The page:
Brouwer's fixed point theorem states that any continuous function $f$ mapping a compact convex set into itself has a fixed point, i.e. a point such that $f(x)=x$.
I am somewhat unclear on the restriction on the domain and range. Suppose the domain of the function is a compact and convex set $A$. I understand the theorem to require $f$ to be a mapping $A \to A$. Must the function $f$, however, be able to take on all values in $A$?
Suppose we certainly know that the range of the continuous function $f(x)$ is within the set $B \subset A$. Does Brouwer's fixed point theorem still apply? I would answer yes, beacause we can still state that the range of $f$ is the set $A$, but am not sure.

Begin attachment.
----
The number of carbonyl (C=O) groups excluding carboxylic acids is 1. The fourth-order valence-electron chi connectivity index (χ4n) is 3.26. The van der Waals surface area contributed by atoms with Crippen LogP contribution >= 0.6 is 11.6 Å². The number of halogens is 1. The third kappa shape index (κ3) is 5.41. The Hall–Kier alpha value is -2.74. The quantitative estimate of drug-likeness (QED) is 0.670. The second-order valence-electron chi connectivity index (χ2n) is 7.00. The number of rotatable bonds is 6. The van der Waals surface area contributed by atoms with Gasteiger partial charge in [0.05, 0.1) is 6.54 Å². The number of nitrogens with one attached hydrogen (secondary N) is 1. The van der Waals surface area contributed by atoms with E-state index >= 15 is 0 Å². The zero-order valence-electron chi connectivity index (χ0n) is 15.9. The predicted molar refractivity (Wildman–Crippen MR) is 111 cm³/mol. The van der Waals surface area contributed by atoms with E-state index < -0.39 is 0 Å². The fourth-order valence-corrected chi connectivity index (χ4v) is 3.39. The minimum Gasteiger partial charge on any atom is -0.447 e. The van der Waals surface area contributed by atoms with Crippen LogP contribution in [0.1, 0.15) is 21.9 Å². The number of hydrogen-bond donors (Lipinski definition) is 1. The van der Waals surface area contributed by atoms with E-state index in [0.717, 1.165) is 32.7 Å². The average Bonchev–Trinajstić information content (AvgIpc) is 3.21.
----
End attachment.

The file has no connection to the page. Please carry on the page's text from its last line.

In two dimensions, I can show using the Intermediate Value Theorem, that in such a case there is a fixed point. For example if $x \in [0,a]$ and I know that $f(x) \in [1,b]$ (specifically, $f(0)=1$ and$f(a)=b$), where $a>1$ and $b<a$, then by the intermediate value theorem, it follows that a fixed point exists.
I would also conclude, that if insteaed I know that in this case, if $f(x)\in[-1,b]$, that the Brouwer fixed point theorem does not apply. Is that correct?